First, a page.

Commentary

Help save Chapel Hill’s ‘Endangered Places’

November 5, 2013 

Historic districts are threatened with demolition of historic properties as more and more historic homes are sold in these areas.

PRESERVATION CHAPEL HILL

One of Preservation Chapel Hill’s primary advocacy efforts each year is to publish a list of Chapel Hill’s endangered places to raise awareness about the threats that face our most important historic treasures. The list is released each May during Preservation Month and becomes the focus of the group’s preservation efforts for the coming year.

This year’s list includes Chapel Hill’s three local historic districts, Franklin-Rosemary, Cameron-McCauley, and Gimghoul. These areas are threatened by inadequate protection from demolition, especially as more and more historic homes are being sold to new owners.

The town’s current process for demolition in a local historic district is to apply for a demolition permit from the Historic District Commission. If approved, demolition can begin immediately. If denied, the applicant must wait only one year to start demolition. Our neighbors in Apex have had great success with a longer delay before demolition – a strategy that may have saved properties such as the Dey House, demolished in 2006 and still an empty lot, the St. Thomas More Catholic Church in Gimghoul, and a number of additional properties scheduled to hit the chopping block later this year.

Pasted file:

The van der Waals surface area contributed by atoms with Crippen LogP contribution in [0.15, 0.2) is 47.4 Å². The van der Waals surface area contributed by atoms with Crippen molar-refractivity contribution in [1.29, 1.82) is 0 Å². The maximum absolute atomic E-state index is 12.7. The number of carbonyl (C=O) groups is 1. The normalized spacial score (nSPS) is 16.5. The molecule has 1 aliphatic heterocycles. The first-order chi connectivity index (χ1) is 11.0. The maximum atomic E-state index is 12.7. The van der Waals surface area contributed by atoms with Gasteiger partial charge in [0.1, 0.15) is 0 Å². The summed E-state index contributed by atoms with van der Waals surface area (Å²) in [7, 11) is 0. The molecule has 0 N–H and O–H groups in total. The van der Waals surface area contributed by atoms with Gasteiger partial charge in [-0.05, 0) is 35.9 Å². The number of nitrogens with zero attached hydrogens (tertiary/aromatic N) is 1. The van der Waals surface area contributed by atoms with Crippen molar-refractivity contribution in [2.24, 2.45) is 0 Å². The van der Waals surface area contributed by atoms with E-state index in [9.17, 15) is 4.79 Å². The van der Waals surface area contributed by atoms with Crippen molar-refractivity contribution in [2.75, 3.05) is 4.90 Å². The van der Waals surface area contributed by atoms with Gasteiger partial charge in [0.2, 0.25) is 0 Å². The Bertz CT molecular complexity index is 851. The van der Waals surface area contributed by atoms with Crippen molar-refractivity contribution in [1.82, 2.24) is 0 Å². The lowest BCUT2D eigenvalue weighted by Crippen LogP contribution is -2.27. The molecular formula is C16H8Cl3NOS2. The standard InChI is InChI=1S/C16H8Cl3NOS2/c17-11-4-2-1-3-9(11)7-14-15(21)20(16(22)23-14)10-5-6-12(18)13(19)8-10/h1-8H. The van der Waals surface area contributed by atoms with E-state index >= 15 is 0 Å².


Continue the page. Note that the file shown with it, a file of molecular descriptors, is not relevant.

You can help save historic places in our community by volunteering your time with Preservation Chapel Hill or by making a tax-deductible donation to help fund preservation initiatives. Call Cheri Szcodronski, executive director, at 919-942-7818 for more information. Or, visit preservationchapelhill.org to view the complete list of 2013 Endangered Places, learn more about our volunteer program or to make a donation.

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